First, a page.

Rescuers save stray dog from shelter—then they see massive bulge from his body, they act fast


It was a heartbreaking sight when animal rescuers saw a Weimaraner dog at a high-kill shelter. What made this dog stand out was the enormous 12-pound (approx. 5 kg) tumor protruding from his body. Rescuers were soon faced with a touch choice: put the animal to sleep or carry out an operation that had a slim chance of success.

In September 2013, volunteers from the Tickled Pink Weimaraner Rescue (TPWR) heard that a 6-year-old stray Weimaraner had been taken into a kill shelter in Arizona and was being kept with all the sick and aggressive dogs.

A note from the dog’s shelter read, “Dog has XL mass connected at base of sternum, multiple small masses over body, pale mucous membranes, cold to touch,…difficulty walking due to mass and is severely emaciated.”

The volunteers knew immediately that they had to act fast and asked the shelter if they could retrieve the dog that night but were told that they needed to wait until the following morning.

When they picked the dog up the next day, volunteers sent him to the nearest veterinary hospital for an examination, where they learned the dog had a 12-pound tumor hanging down from his chest and several other tumors around his entire body. Moreover, the huge tumor had made it impossible for the dog to walk; thus, he dragged it between his feet, causing his skin to tear and become infected.

“The tumor was so large he could barely stand under its weight,” Keri Pink from TPWR told Caters News.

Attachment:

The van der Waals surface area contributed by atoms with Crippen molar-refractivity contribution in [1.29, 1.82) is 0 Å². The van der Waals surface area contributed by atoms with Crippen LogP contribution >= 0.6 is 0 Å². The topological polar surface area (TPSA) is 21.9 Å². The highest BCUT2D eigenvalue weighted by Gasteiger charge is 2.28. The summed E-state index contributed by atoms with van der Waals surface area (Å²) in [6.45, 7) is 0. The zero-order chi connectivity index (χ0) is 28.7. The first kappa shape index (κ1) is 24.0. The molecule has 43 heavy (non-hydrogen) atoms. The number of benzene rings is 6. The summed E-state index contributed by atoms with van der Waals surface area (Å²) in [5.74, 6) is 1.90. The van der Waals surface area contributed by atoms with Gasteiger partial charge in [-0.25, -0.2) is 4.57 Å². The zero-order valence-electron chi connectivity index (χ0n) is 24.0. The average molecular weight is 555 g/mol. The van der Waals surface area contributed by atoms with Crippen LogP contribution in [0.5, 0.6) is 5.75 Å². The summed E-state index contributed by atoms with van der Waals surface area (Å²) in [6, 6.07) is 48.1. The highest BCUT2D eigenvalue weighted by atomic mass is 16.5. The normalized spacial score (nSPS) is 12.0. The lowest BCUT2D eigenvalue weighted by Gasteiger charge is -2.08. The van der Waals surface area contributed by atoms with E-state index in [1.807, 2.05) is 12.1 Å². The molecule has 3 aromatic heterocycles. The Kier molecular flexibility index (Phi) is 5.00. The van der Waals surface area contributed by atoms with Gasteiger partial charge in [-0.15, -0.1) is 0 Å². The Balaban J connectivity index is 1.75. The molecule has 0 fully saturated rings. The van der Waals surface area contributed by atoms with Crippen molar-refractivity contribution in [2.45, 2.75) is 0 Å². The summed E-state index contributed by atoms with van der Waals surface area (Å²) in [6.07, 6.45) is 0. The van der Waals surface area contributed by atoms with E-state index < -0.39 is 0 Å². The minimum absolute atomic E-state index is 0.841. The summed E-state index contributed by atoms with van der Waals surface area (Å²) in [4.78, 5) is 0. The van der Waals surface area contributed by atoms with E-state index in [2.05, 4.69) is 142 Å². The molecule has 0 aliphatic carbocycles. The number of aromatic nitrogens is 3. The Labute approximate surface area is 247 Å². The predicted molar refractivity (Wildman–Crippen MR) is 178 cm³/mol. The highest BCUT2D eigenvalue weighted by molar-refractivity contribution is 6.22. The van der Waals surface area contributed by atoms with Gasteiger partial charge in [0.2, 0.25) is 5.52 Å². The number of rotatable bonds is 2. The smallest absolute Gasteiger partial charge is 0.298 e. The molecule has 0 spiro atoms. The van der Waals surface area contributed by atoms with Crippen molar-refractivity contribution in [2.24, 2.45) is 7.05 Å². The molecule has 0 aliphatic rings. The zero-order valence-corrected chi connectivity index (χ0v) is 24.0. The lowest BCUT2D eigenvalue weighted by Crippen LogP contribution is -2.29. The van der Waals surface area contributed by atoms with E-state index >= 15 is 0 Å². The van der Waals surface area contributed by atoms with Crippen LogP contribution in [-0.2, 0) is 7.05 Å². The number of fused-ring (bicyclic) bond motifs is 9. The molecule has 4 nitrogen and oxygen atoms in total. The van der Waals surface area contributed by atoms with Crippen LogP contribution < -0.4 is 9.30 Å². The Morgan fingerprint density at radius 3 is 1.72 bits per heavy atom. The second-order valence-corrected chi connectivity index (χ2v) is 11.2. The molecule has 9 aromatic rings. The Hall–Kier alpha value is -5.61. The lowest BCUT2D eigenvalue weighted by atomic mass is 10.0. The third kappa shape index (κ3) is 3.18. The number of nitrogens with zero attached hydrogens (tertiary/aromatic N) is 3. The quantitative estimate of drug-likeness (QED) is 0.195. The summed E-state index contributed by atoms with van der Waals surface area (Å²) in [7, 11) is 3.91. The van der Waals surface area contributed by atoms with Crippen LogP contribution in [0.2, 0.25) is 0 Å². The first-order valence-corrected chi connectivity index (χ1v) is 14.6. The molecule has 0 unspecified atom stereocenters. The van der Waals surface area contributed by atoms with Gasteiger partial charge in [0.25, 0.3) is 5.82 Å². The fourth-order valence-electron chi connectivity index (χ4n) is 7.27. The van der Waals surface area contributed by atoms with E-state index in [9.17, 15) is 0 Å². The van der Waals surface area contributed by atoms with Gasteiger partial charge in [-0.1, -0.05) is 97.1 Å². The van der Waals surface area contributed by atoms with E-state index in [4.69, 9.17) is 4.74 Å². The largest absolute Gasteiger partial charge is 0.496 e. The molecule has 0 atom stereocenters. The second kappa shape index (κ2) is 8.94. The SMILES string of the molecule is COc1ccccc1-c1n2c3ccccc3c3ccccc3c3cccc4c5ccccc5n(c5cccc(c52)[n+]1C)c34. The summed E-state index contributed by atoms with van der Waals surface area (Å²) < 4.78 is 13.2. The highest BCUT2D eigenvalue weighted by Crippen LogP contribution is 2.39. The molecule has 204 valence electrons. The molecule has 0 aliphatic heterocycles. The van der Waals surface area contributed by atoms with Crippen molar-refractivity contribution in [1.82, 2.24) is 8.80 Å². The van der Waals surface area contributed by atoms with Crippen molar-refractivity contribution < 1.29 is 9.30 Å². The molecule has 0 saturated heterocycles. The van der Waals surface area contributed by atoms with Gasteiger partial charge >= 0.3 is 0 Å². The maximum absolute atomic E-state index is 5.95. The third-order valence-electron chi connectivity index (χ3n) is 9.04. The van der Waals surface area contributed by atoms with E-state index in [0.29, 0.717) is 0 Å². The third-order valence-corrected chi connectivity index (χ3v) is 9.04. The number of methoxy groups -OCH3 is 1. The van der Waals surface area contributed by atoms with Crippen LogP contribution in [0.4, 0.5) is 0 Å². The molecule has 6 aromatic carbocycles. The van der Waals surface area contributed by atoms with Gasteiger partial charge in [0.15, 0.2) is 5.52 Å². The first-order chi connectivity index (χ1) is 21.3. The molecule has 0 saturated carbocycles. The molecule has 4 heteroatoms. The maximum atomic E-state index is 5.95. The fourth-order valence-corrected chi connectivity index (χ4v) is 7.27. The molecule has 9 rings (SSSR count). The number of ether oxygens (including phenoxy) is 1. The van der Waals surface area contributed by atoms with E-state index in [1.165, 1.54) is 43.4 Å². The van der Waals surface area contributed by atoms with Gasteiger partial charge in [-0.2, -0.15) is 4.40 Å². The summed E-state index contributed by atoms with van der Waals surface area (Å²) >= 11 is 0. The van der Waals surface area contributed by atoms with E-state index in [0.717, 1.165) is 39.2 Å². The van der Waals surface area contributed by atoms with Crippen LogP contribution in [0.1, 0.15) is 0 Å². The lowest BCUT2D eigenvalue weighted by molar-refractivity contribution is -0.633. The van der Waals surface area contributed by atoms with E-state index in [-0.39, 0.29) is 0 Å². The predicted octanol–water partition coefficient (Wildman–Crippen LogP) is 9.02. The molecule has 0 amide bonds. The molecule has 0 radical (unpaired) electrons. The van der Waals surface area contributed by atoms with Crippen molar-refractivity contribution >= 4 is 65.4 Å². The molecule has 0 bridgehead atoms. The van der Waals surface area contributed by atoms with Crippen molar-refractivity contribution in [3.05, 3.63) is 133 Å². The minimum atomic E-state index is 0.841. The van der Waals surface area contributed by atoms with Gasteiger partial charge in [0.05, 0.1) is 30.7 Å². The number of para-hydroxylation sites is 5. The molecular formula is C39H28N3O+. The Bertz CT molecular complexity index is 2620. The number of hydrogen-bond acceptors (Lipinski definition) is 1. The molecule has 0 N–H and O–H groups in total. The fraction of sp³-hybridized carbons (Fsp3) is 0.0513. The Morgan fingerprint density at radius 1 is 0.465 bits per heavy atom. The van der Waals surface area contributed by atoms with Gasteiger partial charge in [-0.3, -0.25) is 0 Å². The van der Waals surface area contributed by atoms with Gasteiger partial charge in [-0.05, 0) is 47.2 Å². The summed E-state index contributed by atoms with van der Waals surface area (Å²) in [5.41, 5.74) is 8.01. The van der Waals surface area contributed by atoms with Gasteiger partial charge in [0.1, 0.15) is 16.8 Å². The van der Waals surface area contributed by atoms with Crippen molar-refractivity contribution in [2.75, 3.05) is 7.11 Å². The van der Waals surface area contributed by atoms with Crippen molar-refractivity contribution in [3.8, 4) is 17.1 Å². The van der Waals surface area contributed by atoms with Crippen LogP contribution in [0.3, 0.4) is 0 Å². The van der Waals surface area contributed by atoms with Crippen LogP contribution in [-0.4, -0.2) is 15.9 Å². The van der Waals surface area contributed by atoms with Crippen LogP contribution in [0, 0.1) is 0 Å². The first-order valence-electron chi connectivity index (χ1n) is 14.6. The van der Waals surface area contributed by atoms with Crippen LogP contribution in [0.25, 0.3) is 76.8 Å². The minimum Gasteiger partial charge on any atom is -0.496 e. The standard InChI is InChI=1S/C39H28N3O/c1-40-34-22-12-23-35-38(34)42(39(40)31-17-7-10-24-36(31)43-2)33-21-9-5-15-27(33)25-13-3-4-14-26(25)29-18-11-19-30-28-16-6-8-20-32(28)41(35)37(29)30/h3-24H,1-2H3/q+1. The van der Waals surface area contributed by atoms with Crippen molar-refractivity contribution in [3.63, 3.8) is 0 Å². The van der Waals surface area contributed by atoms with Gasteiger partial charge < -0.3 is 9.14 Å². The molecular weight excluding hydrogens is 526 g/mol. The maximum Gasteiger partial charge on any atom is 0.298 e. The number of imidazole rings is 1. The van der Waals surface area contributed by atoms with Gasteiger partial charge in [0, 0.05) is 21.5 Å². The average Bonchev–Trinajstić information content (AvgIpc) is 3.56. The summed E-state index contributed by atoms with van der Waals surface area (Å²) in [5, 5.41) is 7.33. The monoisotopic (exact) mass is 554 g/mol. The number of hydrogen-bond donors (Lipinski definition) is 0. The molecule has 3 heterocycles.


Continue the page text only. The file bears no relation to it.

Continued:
During the dog’s examination, volunteers noted the gentle nature he had even though he was in much pain. He wagged his tail the whole time and looked hopeful, so volunteers started to call him Gilbert Grape.

Gilbert’s prognosis was not good. Rescuers were soon faced with a difficult decision on whether to have Gilbert undergo surgery or not. It was not clear if the tumor was cancerous or if doctors would be able to remove it all. They didn’t know if Gilbert “would be strong enough to survive anesthesia” either.

After much consideration, they decided Gilbert should have the operation to give him a fighting chance.

TPWR initiated an emergency fundraiser online for Gilbert’s operation and recovery expenses and managed to raise enough within 24 hours.

Gilbert later underwent a successful surgery to remove the tumor.

“He was a real trooper though and after the surgery he recovered really quickly,” Pink said. “To compensate for the growths [sic] mass, he lost a lot of muscle and it took awhile for him to get his strength back.”

Before Gilbert was put up for adoption, he was sent to physical therapy and rehabilitative care for months to learn how to live without his massive tumor.

Gilbert was later adopted by Scott Roberts and now lives a fulfilling and carefree life. What a happy ending for this Weimaraner dog!

Watch Gilbert Grape swimming without his life vest for the first time in the video below:

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